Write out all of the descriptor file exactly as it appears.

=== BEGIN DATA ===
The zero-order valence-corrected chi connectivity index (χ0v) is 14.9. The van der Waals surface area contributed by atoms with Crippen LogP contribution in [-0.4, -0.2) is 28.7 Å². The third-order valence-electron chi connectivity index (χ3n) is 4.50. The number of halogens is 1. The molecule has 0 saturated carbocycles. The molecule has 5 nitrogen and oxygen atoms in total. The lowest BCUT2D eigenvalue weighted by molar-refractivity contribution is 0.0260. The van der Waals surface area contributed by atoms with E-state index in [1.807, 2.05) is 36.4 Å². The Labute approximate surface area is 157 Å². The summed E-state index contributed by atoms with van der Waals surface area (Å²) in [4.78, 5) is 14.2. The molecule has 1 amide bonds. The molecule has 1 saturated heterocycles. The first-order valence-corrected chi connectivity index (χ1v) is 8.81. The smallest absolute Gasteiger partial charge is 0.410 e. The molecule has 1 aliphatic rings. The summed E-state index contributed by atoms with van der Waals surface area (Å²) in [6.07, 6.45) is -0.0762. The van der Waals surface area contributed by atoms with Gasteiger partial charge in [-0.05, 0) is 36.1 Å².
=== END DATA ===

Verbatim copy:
The zero-order valence-corrected chi connectivity index (χ0v) is 14.9. The van der Waals surface area contributed by atoms with Crippen LogP contribution in [-0.4, -0.2) is 28.7 Å². The third-order valence-electron chi connectivity index (χ3n) is 4.50. The number of halogens is 1. The molecule has 0 saturated carbocycles. The molecule has 5 nitrogen and oxygen atoms in total. The lowest BCUT2D eigenvalue weighted by molar-refractivity contribution is 0.0260. The van der Waals surface area contributed by atoms with E-state index in [1.807, 2.05) is 36.4 Å². The Labute approximate surface area is 157 Å². The summed E-state index contributed by atoms with van der Waals surface area (Å²) in [4.78, 5) is 14.2. The molecule has 1 amide bonds. The molecule has 1 saturated heterocycles. The first-order valence-corrected chi connectivity index (χ1v) is 8.81. The smallest absolute Gasteiger partial charge is 0.410 e. The molecule has 1 aliphatic rings. The summed E-state index contributed by atoms with van der Waals surface area (Å²) in [6.07, 6.45) is -0.0762. The van der Waals surface area contributed by atoms with Gasteiger partial charge in [-0.05, 0) is 36.1 Å².